They are not uniform across the UK, and the resumption of face to face teaching in a university town or city obviously has major potential effects in all three arenas.
According to this pre-print, for example, the return of a relatively large student population to a city with low levels of Covid-19 “substantially increases” the total number of infections in the community.
The usual caveats apply here – this is a pre-print that has not yet been peer reviewed that concerns a different higher education system.
To calculate this, researchers at Western Ontario developed a transmission model with three interacting populations: the general population in a university town, university students, and long-term care residents, and then “parameterized” the model using medical literature and expert opinion.
The town? The team calibrated the whole thing to actual outcomes in a mid-sized Canadian city between March 1 and August 15, 2020 prior to the arrival of students, and evaluated the impact of the student population (20,000 ish) on infections over the autumn term, the timing of peak infections, the timing and peak level of critical care occupancy, and the timing of social and economic restrictions.
The results? In a scenario where students immediately engage in a 24% contact reduction compared to pre-Covid levels, the total number of infections in the community increases by 87% (from 3,900 without the students to 7,299 infections with the students), with 71% of the incremental infections occurring in the general population – causing social and economic restrictions (ie whack-a-mole) to be re-engaged 3 weeks earlier and an incremental 17 deaths.
And scenarios where students have an initial, short-term increase in contacts with other students before engaging in contact reduction behaviours can increase infections in the community by 150% or more.
What is recommended? We’re back to mass testing. Screening asymptomatic students every 5 days reduces the number of infections attributable to students arriving by 42% and delays the re-imposition of social and economic restrictions by 1 week.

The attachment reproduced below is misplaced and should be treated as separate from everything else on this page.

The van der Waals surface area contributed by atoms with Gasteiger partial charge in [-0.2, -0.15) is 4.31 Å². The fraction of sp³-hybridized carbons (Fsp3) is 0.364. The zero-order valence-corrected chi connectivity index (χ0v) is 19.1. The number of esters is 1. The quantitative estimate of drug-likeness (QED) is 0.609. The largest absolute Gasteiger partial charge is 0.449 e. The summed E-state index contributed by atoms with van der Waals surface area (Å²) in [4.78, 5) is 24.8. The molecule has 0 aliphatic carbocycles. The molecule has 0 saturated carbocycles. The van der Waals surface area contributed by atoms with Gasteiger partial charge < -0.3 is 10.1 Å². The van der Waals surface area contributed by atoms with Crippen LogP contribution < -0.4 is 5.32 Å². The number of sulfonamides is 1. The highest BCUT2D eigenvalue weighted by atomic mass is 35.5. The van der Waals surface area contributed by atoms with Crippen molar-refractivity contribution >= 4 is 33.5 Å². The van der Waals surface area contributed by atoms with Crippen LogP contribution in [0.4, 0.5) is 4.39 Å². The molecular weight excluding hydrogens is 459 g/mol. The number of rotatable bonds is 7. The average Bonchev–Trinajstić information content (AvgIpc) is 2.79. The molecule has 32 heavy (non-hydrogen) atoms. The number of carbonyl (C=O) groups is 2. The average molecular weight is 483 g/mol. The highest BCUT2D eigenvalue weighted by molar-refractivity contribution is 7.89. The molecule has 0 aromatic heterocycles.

Meanwhile in another pre-print, US universities that reopened their campuses for face to face teaching contributed more than 3,000 Covid-19 cases a day in their counties that wouldn’t have emerged if they had remained online.
Again, it’s a pre-print, hasn’t been peer reviewed and is about US universities. But if anything the differences in characteristics of US and UK universities might cause us to be more concerned rather than less.
To get to their findings researchers triangulated students’ mobile phone GPS-tracking data with infection rates in universities’ surrounding counties from Mid-July to Mid-September – in other words both before and after students appeared.
Unsurprisingly, reopening campuses for face-to-face resulted in between 1,000 to 5,000 additional cases per day. But it’s the double effect that’s fascinating here. When students moved from counties with high infection rates, the campuses where they arrived at experienced more Covid-19 cases. The paper figures that that was caused by students flowing into the area during the week just before teaching started and then for two weeks afterwards.
All of which underlines why Arlene Foster’s threat of stopping students going home at the weekend, and Boris Johnson’s rather hamfisted “we won’t let them return home to infect their eldery relatives” thing is potentially so important. Christopher R. Marsicano, an assistant professor of higher education at Davidson College, argues:
Colleges shouldn’t send students home this fall, unless it’s the end of the semester. Once they’re on campus, they should stay on campus”.
That’s a lot easier said than done in the UK.